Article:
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Retained Neonatal Reflexes

Icon for Retained Neonatal Reflexes Retained Neonatal Reflexes

Have you ever noticed how a baby will hold onto your finger if you place it in the baby’s palm? Or how a baby will turn its head and search for breast milk when its cheek is touched? These are automatic, unconscious movements called primitive reflexes, which are present at birth to help ensure the babies survival. They serve as building blocks for more complex movements, and should fade, or ‘integrate’ within the first year of life, as the baby develops a higher level of neurological function. In the early stages, the presence and integration of these reflexes are what facilitate your baby’s ability to roll over, sit up, crawl and walk.

Reflexes that persist beyond the first year of life are known as retained reflexes, and may indicate a maturational functional delay in the brain. When these building blocks do not integrate, more advanced areas of the brain may also be delayed in development, or not develop at all. Each primitive reflex is linked to different areas of the brain, which are responsible for different functions, so the presentation will vary for each individual. Retained reflexes can be experienced on a spectrum, ranging from things as simple as poor hand eye coordination and struggling to catch a ball, to more severe neurological and neuro-developmental dysfunction.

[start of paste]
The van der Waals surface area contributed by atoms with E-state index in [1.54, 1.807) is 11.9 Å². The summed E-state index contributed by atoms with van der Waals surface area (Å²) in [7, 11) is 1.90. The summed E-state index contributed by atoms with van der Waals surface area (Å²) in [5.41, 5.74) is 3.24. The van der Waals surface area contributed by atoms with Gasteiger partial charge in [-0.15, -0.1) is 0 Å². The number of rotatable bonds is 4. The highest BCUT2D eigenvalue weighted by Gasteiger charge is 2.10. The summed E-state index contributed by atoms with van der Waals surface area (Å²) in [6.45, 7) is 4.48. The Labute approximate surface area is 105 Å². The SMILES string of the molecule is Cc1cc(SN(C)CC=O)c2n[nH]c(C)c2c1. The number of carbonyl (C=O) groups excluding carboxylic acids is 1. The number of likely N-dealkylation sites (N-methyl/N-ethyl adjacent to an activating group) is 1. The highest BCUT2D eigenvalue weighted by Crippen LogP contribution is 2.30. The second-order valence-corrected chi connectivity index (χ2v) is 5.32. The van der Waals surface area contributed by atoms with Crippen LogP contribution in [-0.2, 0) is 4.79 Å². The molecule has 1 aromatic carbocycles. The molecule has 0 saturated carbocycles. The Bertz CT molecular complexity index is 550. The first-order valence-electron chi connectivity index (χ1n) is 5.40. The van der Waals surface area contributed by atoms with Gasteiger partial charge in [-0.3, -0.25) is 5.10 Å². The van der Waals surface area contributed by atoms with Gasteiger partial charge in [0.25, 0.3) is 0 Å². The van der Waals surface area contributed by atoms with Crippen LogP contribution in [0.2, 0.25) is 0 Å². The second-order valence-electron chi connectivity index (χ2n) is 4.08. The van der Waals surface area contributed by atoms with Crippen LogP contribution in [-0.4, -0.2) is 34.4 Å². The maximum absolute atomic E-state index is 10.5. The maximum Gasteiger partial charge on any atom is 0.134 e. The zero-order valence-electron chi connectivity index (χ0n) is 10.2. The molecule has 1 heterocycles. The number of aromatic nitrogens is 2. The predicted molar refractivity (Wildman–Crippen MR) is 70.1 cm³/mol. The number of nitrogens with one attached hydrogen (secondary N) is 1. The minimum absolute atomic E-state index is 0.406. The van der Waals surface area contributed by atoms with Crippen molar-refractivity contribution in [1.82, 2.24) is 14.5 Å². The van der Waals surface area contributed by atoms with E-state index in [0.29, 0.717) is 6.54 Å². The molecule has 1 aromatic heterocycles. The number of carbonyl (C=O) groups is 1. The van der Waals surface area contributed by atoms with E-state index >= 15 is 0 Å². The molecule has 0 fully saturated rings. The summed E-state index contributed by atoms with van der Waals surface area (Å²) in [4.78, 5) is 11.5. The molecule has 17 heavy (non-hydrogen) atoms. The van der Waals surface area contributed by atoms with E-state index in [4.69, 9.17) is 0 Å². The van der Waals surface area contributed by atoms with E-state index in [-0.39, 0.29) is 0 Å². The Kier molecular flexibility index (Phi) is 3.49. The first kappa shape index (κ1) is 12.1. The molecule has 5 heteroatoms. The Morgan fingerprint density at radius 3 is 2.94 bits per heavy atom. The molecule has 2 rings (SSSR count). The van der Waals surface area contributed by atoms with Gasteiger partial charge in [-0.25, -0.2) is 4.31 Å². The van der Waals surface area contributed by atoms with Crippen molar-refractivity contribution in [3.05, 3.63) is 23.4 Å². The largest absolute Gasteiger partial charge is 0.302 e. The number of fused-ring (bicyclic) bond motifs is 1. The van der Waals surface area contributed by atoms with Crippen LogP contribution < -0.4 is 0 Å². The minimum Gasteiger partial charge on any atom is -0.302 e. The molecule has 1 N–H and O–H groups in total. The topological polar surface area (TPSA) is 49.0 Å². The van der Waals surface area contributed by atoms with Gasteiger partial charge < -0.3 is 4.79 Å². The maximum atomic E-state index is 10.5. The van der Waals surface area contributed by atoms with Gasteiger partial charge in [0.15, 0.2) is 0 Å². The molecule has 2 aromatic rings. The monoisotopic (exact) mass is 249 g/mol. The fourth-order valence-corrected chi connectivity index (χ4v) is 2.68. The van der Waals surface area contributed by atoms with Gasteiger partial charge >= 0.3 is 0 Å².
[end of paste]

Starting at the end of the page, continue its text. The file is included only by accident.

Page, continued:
Fear Paralysis Reflex

Tonic Labyrinthine Reflex (TLR)

Asymmetric Tonic Neck Reflex (ATNR)

Moro Reflex

Spinal Galant Reflex

Symmetric Tonic Neck Reflex (STNR)

Plantar (Babinski) Reflex

Palmar (Grasp) Reflex

Rooting Reflex

Written by:

Dr. Christie Callender, Chiropractor at Beyond Self, Dee Why

Dr. David Reading, Chiropractor at Beyond Self, Dee Why

Dr. Maddy Szalay, Chiropractor at Beyond Self, Dee Why

Dr. Shannon Egan, Chiropractor at Beyond Self, Dee Why


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